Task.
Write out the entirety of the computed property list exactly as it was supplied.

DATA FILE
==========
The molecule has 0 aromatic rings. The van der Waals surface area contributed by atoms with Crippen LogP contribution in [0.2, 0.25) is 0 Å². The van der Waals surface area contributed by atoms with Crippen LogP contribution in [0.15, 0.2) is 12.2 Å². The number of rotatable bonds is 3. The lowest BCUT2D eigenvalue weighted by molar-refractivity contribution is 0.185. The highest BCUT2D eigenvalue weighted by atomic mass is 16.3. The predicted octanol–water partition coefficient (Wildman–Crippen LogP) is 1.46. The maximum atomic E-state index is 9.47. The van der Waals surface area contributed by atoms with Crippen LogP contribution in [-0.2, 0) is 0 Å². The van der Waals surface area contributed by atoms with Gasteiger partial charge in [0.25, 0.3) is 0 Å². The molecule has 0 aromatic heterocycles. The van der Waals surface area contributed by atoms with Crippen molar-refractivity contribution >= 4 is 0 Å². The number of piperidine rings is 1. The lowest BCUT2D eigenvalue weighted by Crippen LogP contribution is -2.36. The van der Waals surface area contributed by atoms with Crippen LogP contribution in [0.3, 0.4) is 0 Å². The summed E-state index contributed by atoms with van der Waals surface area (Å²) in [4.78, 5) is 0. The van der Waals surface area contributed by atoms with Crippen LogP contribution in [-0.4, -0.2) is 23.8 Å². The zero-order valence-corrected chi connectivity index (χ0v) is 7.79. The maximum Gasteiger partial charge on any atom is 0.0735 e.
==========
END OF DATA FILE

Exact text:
The molecule has 0 aromatic rings. The van der Waals surface area contributed by atoms with Crippen LogP contribution in [0.2, 0.25) is 0 Å². The van der Waals surface area contributed by atoms with Crippen LogP contribution in [0.15, 0.2) is 12.2 Å². The number of rotatable bonds is 3. The lowest BCUT2D eigenvalue weighted by molar-refractivity contribution is 0.185. The highest BCUT2D eigenvalue weighted by atomic mass is 16.3. The predicted octanol–water partition coefficient (Wildman–Crippen LogP) is 1.46. The maximum atomic E-state index is 9.47. The van der Waals surface area contributed by atoms with Crippen LogP contribution in [-0.2, 0) is 0 Å². The van der Waals surface area contributed by atoms with Gasteiger partial charge in [0.25, 0.3) is 0 Å². The molecule has 0 aromatic heterocycles. The van der Waals surface area contributed by atoms with Crippen molar-refractivity contribution >= 4 is 0 Å². The number of piperidine rings is 1. The lowest BCUT2D eigenvalue weighted by Crippen LogP contribution is -2.36. The van der Waals surface area contributed by atoms with Crippen LogP contribution in [0.3, 0.4) is 0 Å². The summed E-state index contributed by atoms with van der Waals surface area (Å²) in [4.78, 5) is 0. The van der Waals surface area contributed by atoms with Crippen LogP contribution in [-0.4, -0.2) is 23.8 Å². The zero-order valence-corrected chi connectivity index (χ0v) is 7.79. The maximum Gasteiger partial charge on any atom is 0.0735 e.